We all know that one person who’s just crazy about yoga, don’t we?
Doesn’t matter how old they get, you can still spot them in those ridiculous pants, lugging around a rolled-up piece of foam.
Those mats are like walking billboards: LOOK AT ME! I DO YOGA!
Maybe they won’t be so proud when they’re walking around with a knee brace – because that could be where they’re headed as the latest research shows yoga packs a much higher injury risk than most folks think.
And that risk, of course is HIGHEST in seniors!
Folks over the age of 65 are THREE TIMES more likely to suffer injuries requiring emergency room treatment than younger yoga nuts.
Think that’s bad? It gets worse: Seniors are FIVE TIMES more likely to suffer painful yoga injuries than folks under the age of 44.
Your “downward dog” could leave you howling in pain!
The new study makes it seem like the overall injury risk is low, with just 58 ER visits for every 100,000 seniors… or an injury rate slightly higher than 1 for every 2,000 seniors who do all that chanting and stretching.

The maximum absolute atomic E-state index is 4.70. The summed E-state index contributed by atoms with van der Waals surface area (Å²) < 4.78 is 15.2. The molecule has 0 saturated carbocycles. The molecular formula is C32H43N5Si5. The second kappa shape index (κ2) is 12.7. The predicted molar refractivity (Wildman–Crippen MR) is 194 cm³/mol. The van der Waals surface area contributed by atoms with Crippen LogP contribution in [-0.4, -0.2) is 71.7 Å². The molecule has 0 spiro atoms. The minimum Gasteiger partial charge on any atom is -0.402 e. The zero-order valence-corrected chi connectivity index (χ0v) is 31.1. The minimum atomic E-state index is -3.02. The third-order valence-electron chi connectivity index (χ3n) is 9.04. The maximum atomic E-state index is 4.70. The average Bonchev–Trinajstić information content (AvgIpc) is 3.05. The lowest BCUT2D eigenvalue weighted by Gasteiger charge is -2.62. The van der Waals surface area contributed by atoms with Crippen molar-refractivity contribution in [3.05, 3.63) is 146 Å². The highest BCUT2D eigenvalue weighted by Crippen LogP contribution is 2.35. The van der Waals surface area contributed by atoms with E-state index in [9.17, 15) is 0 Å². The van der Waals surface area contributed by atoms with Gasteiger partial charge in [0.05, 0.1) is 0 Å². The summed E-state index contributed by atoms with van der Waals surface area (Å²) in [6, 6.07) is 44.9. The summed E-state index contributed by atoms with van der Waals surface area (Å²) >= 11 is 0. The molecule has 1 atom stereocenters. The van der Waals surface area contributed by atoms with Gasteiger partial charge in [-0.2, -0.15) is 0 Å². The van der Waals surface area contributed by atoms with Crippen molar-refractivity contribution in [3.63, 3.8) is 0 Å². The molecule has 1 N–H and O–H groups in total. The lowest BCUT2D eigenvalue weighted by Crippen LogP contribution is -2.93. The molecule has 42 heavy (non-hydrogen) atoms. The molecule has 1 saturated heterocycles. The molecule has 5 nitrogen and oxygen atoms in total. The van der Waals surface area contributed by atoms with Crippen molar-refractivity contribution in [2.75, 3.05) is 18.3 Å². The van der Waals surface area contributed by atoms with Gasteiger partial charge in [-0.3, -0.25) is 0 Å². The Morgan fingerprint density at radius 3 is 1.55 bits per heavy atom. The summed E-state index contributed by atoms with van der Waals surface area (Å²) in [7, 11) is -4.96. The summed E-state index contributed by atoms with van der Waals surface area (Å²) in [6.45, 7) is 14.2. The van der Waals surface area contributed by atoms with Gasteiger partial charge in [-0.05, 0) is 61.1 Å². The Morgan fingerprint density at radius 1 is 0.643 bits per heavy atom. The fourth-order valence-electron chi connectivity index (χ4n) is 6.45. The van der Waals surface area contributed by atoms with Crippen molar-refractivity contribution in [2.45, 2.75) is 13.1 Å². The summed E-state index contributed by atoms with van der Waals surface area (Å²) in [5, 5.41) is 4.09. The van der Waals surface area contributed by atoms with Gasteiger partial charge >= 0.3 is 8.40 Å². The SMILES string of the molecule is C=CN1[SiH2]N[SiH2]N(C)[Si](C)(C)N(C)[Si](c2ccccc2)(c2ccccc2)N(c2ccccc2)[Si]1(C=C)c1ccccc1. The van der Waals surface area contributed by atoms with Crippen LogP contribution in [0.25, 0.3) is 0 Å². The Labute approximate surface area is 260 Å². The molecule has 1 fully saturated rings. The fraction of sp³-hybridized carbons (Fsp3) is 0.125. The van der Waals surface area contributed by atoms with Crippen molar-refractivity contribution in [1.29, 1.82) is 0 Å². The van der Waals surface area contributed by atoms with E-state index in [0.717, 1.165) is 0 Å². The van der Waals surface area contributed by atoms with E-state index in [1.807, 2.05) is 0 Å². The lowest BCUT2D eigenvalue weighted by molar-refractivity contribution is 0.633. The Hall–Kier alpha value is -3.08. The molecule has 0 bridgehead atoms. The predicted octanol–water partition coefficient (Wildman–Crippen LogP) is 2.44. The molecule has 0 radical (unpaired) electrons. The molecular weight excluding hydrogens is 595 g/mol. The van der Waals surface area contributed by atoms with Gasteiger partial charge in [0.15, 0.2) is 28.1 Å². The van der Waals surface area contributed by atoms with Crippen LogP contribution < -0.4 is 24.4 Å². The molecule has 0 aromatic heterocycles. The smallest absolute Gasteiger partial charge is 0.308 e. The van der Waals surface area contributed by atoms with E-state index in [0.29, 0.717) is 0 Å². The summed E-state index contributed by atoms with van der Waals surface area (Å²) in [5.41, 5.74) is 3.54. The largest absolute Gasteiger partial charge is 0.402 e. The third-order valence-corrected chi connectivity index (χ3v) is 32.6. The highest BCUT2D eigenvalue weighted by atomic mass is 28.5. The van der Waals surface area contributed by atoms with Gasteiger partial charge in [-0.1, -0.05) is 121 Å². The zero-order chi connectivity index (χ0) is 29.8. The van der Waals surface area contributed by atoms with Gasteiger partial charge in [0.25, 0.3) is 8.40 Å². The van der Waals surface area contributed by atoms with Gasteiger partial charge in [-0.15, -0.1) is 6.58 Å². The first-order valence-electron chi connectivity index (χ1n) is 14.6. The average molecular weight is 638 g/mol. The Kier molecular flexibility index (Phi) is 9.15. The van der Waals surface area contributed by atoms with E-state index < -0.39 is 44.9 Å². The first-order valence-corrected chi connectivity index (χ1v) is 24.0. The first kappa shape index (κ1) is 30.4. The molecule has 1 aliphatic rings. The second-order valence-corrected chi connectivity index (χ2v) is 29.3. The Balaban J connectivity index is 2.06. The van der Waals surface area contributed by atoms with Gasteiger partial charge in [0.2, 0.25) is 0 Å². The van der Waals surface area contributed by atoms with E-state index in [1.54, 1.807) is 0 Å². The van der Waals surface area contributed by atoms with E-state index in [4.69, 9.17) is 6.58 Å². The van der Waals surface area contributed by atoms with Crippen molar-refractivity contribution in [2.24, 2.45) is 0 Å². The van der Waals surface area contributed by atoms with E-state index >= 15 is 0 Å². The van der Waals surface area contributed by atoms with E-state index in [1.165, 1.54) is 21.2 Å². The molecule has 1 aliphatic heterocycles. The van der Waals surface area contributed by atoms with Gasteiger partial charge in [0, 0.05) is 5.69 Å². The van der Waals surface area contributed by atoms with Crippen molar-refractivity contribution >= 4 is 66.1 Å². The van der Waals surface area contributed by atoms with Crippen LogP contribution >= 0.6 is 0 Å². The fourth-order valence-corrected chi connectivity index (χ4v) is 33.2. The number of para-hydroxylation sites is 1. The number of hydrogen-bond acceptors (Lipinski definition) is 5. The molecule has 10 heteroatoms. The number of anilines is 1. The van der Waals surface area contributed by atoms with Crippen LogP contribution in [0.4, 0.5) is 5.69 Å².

But remember, these are just EMERGENCY-level injuries.
Thousands – maybe tens of thousands – of others suffer from minor aches and pains and more serious damage that may not lead to an ER trip per se but could warrant a visit to a doctor’s office.
And if you’re a little older and suffer from a knee or hip injury, you might not go to the ER right away… but you could eventually end up in the OR facing surgery to fix whatever that yoga broke.
Why risk all that when you don’t have to?
There are “benefits” of yoga, but they’re not from the yoga part of the equation.
They don’t come from the candles, poses, chanting, or incense – they come from the stretches, which can help keep you limber and your blood flowing and may even help ease chronic pain in the back and other parts of the body.
You don’t need to fork over a pile of cash to a yogi to learn how to stretch.
Heck, the only “guru” you really need is Google. Just visit the search engine and look up “stretching for seniors.”
If you’re nursing old injuries or damage in a knee or hip, talk to your doc – he might even have some printouts that’ll show you what you can do safely.